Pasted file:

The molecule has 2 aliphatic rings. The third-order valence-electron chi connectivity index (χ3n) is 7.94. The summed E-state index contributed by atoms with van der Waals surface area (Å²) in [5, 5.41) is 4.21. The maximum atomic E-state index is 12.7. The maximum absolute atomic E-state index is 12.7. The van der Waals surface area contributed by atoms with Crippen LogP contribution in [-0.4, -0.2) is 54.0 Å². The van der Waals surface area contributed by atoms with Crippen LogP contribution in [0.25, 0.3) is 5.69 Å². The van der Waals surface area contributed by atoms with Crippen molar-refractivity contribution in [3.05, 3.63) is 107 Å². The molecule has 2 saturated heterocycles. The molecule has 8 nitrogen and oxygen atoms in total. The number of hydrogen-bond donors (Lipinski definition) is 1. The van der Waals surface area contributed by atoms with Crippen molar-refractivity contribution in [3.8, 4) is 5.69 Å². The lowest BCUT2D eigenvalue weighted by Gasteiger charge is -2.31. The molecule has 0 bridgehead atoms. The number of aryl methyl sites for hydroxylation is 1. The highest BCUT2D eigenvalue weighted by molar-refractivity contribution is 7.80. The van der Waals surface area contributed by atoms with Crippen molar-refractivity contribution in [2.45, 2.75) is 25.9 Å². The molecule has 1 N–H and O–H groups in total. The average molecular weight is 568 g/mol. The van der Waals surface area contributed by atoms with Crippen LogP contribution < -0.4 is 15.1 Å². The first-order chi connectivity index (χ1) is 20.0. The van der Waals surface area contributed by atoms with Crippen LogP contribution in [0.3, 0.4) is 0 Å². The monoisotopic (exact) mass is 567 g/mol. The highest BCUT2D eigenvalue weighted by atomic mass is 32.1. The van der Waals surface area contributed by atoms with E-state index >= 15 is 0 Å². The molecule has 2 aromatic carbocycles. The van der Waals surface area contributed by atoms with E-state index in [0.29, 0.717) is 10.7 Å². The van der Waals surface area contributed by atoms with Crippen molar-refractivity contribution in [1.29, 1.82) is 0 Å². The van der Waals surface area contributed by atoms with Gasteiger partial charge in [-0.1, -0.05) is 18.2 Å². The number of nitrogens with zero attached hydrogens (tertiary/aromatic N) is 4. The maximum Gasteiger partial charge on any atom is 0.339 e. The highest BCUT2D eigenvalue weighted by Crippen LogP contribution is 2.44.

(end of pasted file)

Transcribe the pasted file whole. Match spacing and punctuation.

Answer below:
The molecule has 2 aliphatic rings. The third-order valence-electron chi connectivity index (χ3n) is 7.94. The summed E-state index contributed by atoms with van der Waals surface area (Å²) in [5, 5.41) is 4.21. The maximum atomic E-state index is 12.7. The maximum absolute atomic E-state index is 12.7. The van der Waals surface area contributed by atoms with Crippen LogP contribution in [-0.4, -0.2) is 54.0 Å². The van der Waals surface area contributed by atoms with Crippen LogP contribution in [0.25, 0.3) is 5.69 Å². The van der Waals surface area contributed by atoms with Crippen molar-refractivity contribution in [3.05, 3.63) is 107 Å². The molecule has 2 saturated heterocycles. The molecule has 8 nitrogen and oxygen atoms in total. The number of hydrogen-bond donors (Lipinski definition) is 1. The van der Waals surface area contributed by atoms with Crippen molar-refractivity contribution in [3.8, 4) is 5.69 Å². The lowest BCUT2D eigenvalue weighted by Gasteiger charge is -2.31. The molecule has 0 bridgehead atoms. The number of aryl methyl sites for hydroxylation is 1. The highest BCUT2D eigenvalue weighted by molar-refractivity contribution is 7.80. The van der Waals surface area contributed by atoms with Crippen molar-refractivity contribution in [2.45, 2.75) is 25.9 Å². The molecule has 1 N–H and O–H groups in total. The average molecular weight is 568 g/mol. The van der Waals surface area contributed by atoms with Crippen LogP contribution < -0.4 is 15.1 Å². The first-order chi connectivity index (χ1) is 20.0. The van der Waals surface area contributed by atoms with Crippen LogP contribution in [0.3, 0.4) is 0 Å². The monoisotopic (exact) mass is 567 g/mol. The highest BCUT2D eigenvalue weighted by atomic mass is 32.1. The van der Waals surface area contributed by atoms with E-state index >= 15 is 0 Å². The molecule has 2 aromatic carbocycles. The van der Waals surface area contributed by atoms with E-state index in [0.29, 0.717) is 10.7 Å². The van der Waals surface area contributed by atoms with Crippen molar-refractivity contribution in [1.29, 1.82) is 0 Å². The van der Waals surface area contributed by atoms with Gasteiger partial charge in [-0.1, -0.05) is 18.2 Å². The number of nitrogens with zero attached hydrogens (tertiary/aromatic N) is 4. The maximum Gasteiger partial charge on any atom is 0.339 e. The highest BCUT2D eigenvalue weighted by Crippen LogP contribution is 2.44.